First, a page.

September 25, 2007

Pudding Media’s monitored VoIP calls raise privacy concerns

Permalink: Pudding Media’s monitored VoIP calls raise privacy concerns
by Lin Freestone

US-based Pudding Media has announced that it will offer free VoIP calls to those willing to let the company's voice-recognition software monitor the conversation for keywords. The tracked keywords will then be used to trigger targeted on-screen ads for the duration of the call.

Pudding Media is building a platform that opens new advertising opportunities, allowing consumers to immediately receive and respond to offers related to topics they are discussing. At the same time, Pudding Media’s technology allows any communications provider – mobile carrier, Internet telephony service, even Web publisher – to offer new ad-supported calling plans.

Pudding Media claims that its platform marries telecommunications and advertising to benefit everyone. Consumers could gain a cool new dimension to their calls with more interesting, timely information and advertising that seamlessly bridge their virtual and real-world experiences; brands reach consumers with more targeted, relevant offers; and communications providers gain a new revenue stream.

To try out the beta version, consumers can simply visit, enter a phone number and make a free call to any number in North America. When certain keywords are spoken, interesting and timely news, entertainment, and offers are displayed on the screen. For example, a consumer talking about films may see links to trailers, reviews and show times for nearby cinemas. A sports fan talking about a favourite team may see commentary and game statistics on a computer or handset screen.

Advertisers can select from tens of thousands of keywords that, when spoken, will generate promotional advertising, or the sending of entertainment and information directly to a consumer. Marketers will have opportunities to display offers as well as information about their brand or service to consumers during their conversations.

Even though it is widely acknowledged that most web surfing is monitored in some way, most consumers still consider the monitoring of voice communications as a direct assault on privacy. Pudding Media has addressed some of these concerns by revealing that the keyword information is discarded after every call, but it will be up to consumers to decide whether or not that provides enough privacy.


 Email This Post  Print This Post


Add to Bookmarks:




Related posts for: Pudding Media’s monitored VoIP calls raise privacy concerns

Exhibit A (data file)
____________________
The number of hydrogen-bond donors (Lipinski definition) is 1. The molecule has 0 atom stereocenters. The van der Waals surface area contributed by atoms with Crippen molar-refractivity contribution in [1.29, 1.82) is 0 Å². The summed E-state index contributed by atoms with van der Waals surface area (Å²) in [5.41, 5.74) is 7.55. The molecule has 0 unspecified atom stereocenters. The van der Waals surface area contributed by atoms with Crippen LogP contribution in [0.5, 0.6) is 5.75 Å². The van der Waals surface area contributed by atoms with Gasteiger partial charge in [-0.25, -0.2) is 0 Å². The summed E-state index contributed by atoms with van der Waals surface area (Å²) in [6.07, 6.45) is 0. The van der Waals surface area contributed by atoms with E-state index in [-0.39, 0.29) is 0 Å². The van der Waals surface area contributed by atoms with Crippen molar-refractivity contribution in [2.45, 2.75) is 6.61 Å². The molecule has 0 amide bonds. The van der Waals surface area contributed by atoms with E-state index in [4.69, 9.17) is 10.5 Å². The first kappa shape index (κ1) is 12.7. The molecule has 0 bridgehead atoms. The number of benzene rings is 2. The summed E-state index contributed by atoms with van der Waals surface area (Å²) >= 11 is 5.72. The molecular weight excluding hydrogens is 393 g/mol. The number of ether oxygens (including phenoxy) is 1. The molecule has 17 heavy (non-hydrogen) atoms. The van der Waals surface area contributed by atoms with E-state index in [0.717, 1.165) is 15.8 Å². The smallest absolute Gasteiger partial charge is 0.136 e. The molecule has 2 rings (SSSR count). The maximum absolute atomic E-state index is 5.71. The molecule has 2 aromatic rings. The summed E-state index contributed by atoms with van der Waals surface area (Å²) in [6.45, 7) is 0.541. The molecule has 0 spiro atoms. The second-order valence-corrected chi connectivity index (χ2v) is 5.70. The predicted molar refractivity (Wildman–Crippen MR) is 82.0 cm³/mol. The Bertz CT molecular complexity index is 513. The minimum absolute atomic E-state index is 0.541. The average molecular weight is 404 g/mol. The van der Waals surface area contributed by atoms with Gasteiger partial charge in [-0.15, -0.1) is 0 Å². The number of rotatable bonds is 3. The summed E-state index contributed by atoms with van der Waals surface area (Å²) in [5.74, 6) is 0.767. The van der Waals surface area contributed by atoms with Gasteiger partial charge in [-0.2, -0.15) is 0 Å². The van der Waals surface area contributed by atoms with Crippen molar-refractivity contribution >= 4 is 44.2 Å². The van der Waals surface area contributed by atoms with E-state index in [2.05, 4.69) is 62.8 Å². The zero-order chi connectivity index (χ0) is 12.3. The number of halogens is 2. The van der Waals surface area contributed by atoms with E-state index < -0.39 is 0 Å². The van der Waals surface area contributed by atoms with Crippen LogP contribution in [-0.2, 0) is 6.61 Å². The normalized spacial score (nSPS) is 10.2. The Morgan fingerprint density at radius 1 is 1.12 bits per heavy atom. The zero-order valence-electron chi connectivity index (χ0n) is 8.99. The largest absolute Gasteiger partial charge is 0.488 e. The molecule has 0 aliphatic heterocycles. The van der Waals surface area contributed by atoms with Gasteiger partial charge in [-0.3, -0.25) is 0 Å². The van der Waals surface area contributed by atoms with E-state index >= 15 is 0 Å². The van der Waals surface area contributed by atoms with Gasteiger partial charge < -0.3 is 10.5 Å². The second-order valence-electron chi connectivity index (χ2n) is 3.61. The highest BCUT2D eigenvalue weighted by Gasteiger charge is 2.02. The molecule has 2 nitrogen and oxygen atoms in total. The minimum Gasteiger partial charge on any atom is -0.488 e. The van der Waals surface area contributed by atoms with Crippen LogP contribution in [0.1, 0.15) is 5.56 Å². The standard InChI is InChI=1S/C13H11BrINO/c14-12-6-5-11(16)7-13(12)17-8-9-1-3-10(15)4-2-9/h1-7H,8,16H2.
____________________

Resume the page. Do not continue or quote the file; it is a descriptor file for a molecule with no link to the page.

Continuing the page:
It’s time for a switch – a switching system that is. Cedar Point Communications announced its selection of B.A.S.E. Technologies to support the...

About VoIP News is a freely available and independent online publication, providing information on the VoIP market, networks, and products across the ...

iRiver bundles VoIP and GPS in PMP
iRiver have announced plans for a W10 Personal Media Player (PMP), which bundles a host of features together that would normally be expected of more a...

VoIP rumours cause alarm in Israel
A report by Globes Online caused a stir in Israel, when it claimed that VoIP would be blocked. Although a Ministry of Communications figur...

CSR launches Music’n'Voice dongle design
CSR Plc, the Cambridge-based provider of personal wireless technology, has launched a USB Bluetooth dongle design, which enables Bluetooth headphones ...





Speak your mind

Previous: « Small businesses adopting VoIP faster than larger firms
Next: Vibe deploys Genband platform for VoIP »

Visited 337 times, 6 so far today since July 12th 2007

Latest VoIP News:

General VoIP

Ofcom’s VoIP 999 ruling supported by ITSPA

Ofcom’s recent ruling that VoIP services will have to allow emergency calls, has secured support from the Internet Telephony Services Providers’ Association (ITSPA). From 8th September 2008, all Type 2 and Type 4 VoIP services - those which allow users to make calls to normal national phone numbers - will have to provide 999/112 services. According [...

VoIP Phones

SoliCall’s PBXMate reduces background noise on VoIP

SoliCall has a solution to the problem of noisy business calls over VoIP networks, especially conference calls. SoliCall’s PBXMate reduces background noise and improves voice clarity. SoliCall's PBXMate can work with any VoIP Network that supports SIP and it runs on Linux & Windows. SoliCall offers dramatic improvement of phone calls' quality. By simple configuration, [...

VoIP Technology

Critical hole in Skype VoIP client remedied

It has been announced that Skype has remedied a critical security hole in version 3.6 of its VoIP software for Windows, released in mid November 2007. When a specially crafted website is visited, attackers are able to inject malicious code onto a PC and execute it with the user's privileges. It would then be possible [...

VoIP Networks

Eircom developing Ireland’s largest VoIP network

Eircom is planning to launch Ireland’s largest and most advanced VoIP network by March 2008. Working on behalf of AIB to develop its next-generation integrated data and voice network, 5,000 Cisco IP phones will be used across the company’s IP telephony IT infrastructure as part of the ‘One Network IP Telephony Project’. One Network is an [...

VoIP Security

Cisco tackles security threat

Cisco is trying to tackle a security threat in its VoIP phones that allow hackers to eavesdrop on conversations. The threat was discovered by a researcher working for Telindus, and allows hackers to remotely eavesdrop on Cisco Unified IP phones. Cisco Systems has confirmed that it is possible to eavesdrop on remote conversations using Cisco VoIP [...